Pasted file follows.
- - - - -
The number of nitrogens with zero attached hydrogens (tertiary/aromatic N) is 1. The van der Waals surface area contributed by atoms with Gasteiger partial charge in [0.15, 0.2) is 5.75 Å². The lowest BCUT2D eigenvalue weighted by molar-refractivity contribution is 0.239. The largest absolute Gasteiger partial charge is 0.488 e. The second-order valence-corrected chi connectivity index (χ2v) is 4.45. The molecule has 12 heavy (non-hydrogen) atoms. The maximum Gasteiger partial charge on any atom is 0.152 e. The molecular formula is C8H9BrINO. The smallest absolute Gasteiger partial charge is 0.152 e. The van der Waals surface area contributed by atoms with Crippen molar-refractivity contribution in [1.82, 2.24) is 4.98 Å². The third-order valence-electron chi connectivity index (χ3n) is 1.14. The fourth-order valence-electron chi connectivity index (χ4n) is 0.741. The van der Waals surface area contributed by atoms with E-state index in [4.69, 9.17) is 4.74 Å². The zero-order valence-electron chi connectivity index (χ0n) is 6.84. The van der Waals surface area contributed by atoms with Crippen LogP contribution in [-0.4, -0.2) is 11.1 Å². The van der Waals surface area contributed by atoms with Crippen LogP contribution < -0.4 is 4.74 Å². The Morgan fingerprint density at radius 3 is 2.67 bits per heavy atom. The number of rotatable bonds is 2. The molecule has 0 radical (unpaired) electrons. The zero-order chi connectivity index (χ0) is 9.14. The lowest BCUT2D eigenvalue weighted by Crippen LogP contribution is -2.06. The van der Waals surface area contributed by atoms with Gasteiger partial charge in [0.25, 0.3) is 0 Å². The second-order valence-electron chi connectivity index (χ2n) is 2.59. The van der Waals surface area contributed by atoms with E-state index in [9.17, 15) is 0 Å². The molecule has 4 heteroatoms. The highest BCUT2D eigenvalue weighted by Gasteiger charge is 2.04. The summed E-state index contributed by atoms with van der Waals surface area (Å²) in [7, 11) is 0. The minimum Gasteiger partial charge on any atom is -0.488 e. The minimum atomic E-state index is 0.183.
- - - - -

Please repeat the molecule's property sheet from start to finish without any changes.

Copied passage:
The number of nitrogens with zero attached hydrogens (tertiary/aromatic N) is 1. The van der Waals surface area contributed by atoms with Gasteiger partial charge in [0.15, 0.2) is 5.75 Å². The lowest BCUT2D eigenvalue weighted by molar-refractivity contribution is 0.239. The largest absolute Gasteiger partial charge is 0.488 e. The second-order valence-corrected chi connectivity index (χ2v) is 4.45. The molecule has 12 heavy (non-hydrogen) atoms. The maximum Gasteiger partial charge on any atom is 0.152 e. The molecular formula is C8H9BrINO. The smallest absolute Gasteiger partial charge is 0.152 e. The van der Waals surface area contributed by atoms with Crippen molar-refractivity contribution in [1.82, 2.24) is 4.98 Å². The third-order valence-electron chi connectivity index (χ3n) is 1.14. The fourth-order valence-electron chi connectivity index (χ4n) is 0.741. The van der Waals surface area contributed by atoms with E-state index in [4.69, 9.17) is 4.74 Å². The zero-order valence-electron chi connectivity index (χ0n) is 6.84. The van der Waals surface area contributed by atoms with Crippen LogP contribution in [-0.4, -0.2) is 11.1 Å². The van der Waals surface area contributed by atoms with Crippen LogP contribution < -0.4 is 4.74 Å². The Morgan fingerprint density at radius 3 is 2.67 bits per heavy atom. The number of rotatable bonds is 2. The molecule has 0 radical (unpaired) electrons. The zero-order chi connectivity index (χ0) is 9.14. The lowest BCUT2D eigenvalue weighted by Crippen LogP contribution is -2.06. The van der Waals surface area contributed by atoms with Gasteiger partial charge in [0.25, 0.3) is 0 Å². The second-order valence-electron chi connectivity index (χ2n) is 2.59. The van der Waals surface area contributed by atoms with E-state index in [9.17, 15) is 0 Å². The molecule has 4 heteroatoms. The highest BCUT2D eigenvalue weighted by Gasteiger charge is 2.04. The summed E-state index contributed by atoms with van der Waals surface area (Å²) in [7, 11) is 0. The minimum Gasteiger partial charge on any atom is -0.488 e. The minimum atomic E-state index is 0.183.